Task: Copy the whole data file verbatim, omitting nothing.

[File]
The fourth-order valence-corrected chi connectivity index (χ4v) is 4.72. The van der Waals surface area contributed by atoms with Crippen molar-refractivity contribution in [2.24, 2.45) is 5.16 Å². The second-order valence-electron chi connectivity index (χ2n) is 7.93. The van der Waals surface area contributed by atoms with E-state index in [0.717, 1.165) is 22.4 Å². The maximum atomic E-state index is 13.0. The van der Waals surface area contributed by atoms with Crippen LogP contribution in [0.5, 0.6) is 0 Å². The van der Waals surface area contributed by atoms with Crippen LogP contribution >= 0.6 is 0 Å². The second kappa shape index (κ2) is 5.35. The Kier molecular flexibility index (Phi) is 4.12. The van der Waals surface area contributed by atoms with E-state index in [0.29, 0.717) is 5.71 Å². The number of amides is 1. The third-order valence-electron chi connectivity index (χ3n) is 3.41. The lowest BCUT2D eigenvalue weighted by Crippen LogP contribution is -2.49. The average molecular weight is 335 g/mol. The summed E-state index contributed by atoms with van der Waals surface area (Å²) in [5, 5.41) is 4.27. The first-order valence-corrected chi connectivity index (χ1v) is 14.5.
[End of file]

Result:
The fourth-order valence-corrected chi connectivity index (χ4v) is 4.72. The van der Waals surface area contributed by atoms with Crippen molar-refractivity contribution in [2.24, 2.45) is 5.16 Å². The second-order valence-electron chi connectivity index (χ2n) is 7.93. The van der Waals surface area contributed by atoms with E-state index in [0.717, 1.165) is 22.4 Å². The maximum atomic E-state index is 13.0. The van der Waals surface area contributed by atoms with Crippen LogP contribution in [0.5, 0.6) is 0 Å². The van der Waals surface area contributed by atoms with Crippen LogP contribution >= 0.6 is 0 Å². The second kappa shape index (κ2) is 5.35. The Kier molecular flexibility index (Phi) is 4.12. The van der Waals surface area contributed by atoms with E-state index in [0.29, 0.717) is 5.71 Å². The number of amides is 1. The third-order valence-electron chi connectivity index (χ3n) is 3.41. The lowest BCUT2D eigenvalue weighted by Crippen LogP contribution is -2.49. The average molecular weight is 335 g/mol. The summed E-state index contributed by atoms with van der Waals surface area (Å²) in [5, 5.41) is 4.27. The first-order valence-corrected chi connectivity index (χ1v) is 14.5.